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That's right. So we have also been -- the sponsor has been selected, preferred supplier for another the AIE project in Australia. So that project is also subject to CPs. They are pursuing environmental permits, and they are also pursuing commercial offtake agreements. So that's a project that is material -- is progressing in parallel with the AGL. But it's too early to say anything about the likely outcome of that process and when potentially there can be a final award for that project. But it is one of the 2 more realistic or relevant projects in Australia from our point of view.

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Max Perri Yaras, Morgan Stanley, Research Division - Research Associate [24]

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Okay. And then, I'm just wondering if you could give a little bit of color as to current market rate. Obviously, we've seen LNG carrier rate come down in the past couple of months, but how is that effective maybe in near term? FSRU rate? And then, longer-term charter rate?

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Steffen Føreid, Höegh LNG Partners LP - CEO & CFO [25]

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I think -- yes, the -- in the carrier market, the rates have come down recently, but still compared to the last year, they are up on average. So '18 compared to '19 -- '17. And I think the positive development in the carrier market is -- has led traditional shipowners to focus more on that segment and less on the FSRU segment. So I think the big -- the biggest benefit from the sponsor's perspective and also from the partnership perspective relating to the improvement in the carrier market is that it will -- it has led to less competition. And I think that's a positive note on the FSRU rate going forward as such.

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Operator [26]

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(Operator Instructions) And the next question comes from Gregory Lewis with BTIG.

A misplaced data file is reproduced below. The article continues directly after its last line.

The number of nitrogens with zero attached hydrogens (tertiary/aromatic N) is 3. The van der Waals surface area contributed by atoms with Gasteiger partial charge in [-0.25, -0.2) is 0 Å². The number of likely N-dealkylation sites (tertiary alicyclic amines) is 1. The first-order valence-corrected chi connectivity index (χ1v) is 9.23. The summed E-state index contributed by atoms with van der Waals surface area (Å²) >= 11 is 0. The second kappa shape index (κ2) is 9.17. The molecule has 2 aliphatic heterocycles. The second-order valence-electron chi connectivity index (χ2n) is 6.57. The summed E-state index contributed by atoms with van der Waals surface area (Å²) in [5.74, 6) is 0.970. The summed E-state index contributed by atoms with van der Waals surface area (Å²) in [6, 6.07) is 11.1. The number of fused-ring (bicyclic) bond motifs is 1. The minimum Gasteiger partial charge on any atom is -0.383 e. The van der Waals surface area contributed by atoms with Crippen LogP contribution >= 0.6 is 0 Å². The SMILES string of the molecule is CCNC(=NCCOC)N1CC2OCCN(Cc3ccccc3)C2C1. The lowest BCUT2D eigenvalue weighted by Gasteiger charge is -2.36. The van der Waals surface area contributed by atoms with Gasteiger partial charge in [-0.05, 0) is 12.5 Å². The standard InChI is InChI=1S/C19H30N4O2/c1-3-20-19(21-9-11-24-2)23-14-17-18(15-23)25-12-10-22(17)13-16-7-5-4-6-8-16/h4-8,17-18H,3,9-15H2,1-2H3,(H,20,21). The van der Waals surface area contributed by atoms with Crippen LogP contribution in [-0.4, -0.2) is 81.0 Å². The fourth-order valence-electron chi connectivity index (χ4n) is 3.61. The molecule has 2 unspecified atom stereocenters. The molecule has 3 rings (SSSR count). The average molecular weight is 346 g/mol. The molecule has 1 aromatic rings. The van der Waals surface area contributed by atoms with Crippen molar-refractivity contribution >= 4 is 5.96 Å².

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Gregory Robert Lewis, BTIG, LLC, Research Division - MD [27]

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Just as we look at developments in the FSRU market, it clearly looks like there's some potential opportunities out there over the next couple of years. Just as we think about that, like how should we be thinking about these -- this pickup in potential FSRU demand in 2021. Is that really just these customers need to set these units in place? Or has the market, as a whole, had to adjust their pricing to entice some of these potential projects?

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Steffen Føreid, Höegh LNG Partners LP - CEO & CFO [28]

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Well, I think we have seen a drop in FSRU rates, compared to some years back, yes, we have, compared to the first -- the FSRU contracts we were awarded 4, 5, 6 years ago. And so I think -- and that's -- that probably have led to the projects we are looking at now. It's been a catalyst for them to get moving and developing their project further. So they are benefiting from a rate reduction we have seen over few years now. But I think, we believe, we have reached the bottom of the curve, and that we hope to see a positive development in FSRU rates going forward. I think the fact that there is more activity on the FSRU segment now is more driven by the fact that they need to move forward now in order to be ready for this supply -- to take on board the supply of LNG when it's coming in 2021. So I think that's the -- the main reason for the increased activity is that, they see that LNG is coming and they need to move forward with the project in order to be able to meet that -- time when the LNG is coming.

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Gregory Robert Lewis, BTIG, LLC, Research Division - MD [29]

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Okay. So almost sounds like the fourth or fifth FSRU contract will most likely have a better return than the first one's time? Is that fair?

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Steffen Føreid, Höegh LNG Partners LP - CEO & CFO [30]

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Well, I hope to -- we do hope to -- we think that we have reached the bottom, yes. And that you should expect to see a positive development hopefully in FSRU rates going forward to compare to what it is today, yes.

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Operator [31]

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And as there are no more questions at the present time, I would like to turn the floor to Mr. Føreid for any closing comments.

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Steffen Føreid, Höegh LNG Partners LP - CEO & CFO [32]

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Well, I would like to -- just like to thank everyone for dialing in today to Höegh LNG Partners Fourth Quarter Earnings Call. And if there are any follow-up questions, I welcome everyone to contact and ask directly. Thank you.

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Operator [33]

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Thank you. The conference has now concluded. Thank you for attending today's presentation. You may now disconnect your lines.